General Gatot Nurmantyo was doing the rounds of the site of the Jakarta terror attack almost exactly a year ago when I met him. As Indonesia’s top general he was decked out in his dress uniform, complete with a brass-tipped walking stick to review the unfolding show of force after gunmen struck at the country’s administrative and commercial heart not more than kilometer from the presidential palace. I I say “met” but that may be overselling it. He exchanged a few words with Indonesian reporters and because I was doing some work for the Economist on the attack I jumped in, just as the scrum was breaking up.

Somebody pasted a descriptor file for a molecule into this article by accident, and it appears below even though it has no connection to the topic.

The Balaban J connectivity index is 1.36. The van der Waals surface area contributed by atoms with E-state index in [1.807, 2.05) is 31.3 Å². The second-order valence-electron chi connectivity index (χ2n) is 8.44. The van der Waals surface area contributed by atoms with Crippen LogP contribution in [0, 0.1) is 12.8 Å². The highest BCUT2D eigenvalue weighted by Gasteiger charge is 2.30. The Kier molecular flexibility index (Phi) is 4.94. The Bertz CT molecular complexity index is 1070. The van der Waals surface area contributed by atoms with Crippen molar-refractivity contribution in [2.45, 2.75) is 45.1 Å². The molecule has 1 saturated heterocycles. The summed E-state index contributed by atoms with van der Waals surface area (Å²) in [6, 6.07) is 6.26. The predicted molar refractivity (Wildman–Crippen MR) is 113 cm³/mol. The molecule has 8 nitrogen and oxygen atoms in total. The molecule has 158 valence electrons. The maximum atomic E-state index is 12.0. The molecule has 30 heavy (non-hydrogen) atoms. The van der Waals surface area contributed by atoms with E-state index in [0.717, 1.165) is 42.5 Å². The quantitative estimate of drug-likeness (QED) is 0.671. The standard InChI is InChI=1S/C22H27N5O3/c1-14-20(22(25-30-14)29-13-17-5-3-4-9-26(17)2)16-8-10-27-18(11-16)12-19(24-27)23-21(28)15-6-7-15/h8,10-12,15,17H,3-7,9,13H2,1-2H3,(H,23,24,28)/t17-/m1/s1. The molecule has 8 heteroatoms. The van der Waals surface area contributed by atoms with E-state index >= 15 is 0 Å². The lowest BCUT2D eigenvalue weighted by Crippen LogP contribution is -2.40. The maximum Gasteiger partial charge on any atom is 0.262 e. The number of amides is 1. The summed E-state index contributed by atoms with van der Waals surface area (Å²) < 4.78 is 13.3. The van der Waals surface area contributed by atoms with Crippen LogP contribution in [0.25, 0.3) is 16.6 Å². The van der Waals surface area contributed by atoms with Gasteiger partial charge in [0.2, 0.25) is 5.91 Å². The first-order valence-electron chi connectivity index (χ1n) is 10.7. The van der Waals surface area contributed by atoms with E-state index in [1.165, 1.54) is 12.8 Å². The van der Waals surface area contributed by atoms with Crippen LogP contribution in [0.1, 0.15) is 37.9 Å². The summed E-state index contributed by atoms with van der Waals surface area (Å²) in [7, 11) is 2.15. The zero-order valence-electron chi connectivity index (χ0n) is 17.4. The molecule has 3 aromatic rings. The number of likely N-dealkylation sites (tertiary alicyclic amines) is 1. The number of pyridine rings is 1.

“General, if you’ll permit a question in English, are you surprised by today’s attack?” I ask. Okay, that was a little forthright but the guy’s a general, I thought. He has been put on the spot plenty of times before, right?
His response was to glare at me as if I said something impolite about members of his family while he was strapped to a gurney and couldn’t punch me. Then, in front of other Indonesian reporters, he spun on his heel and strode away without saying a word. So, sure, I met him in the way a diver meets a shark as it swims by.
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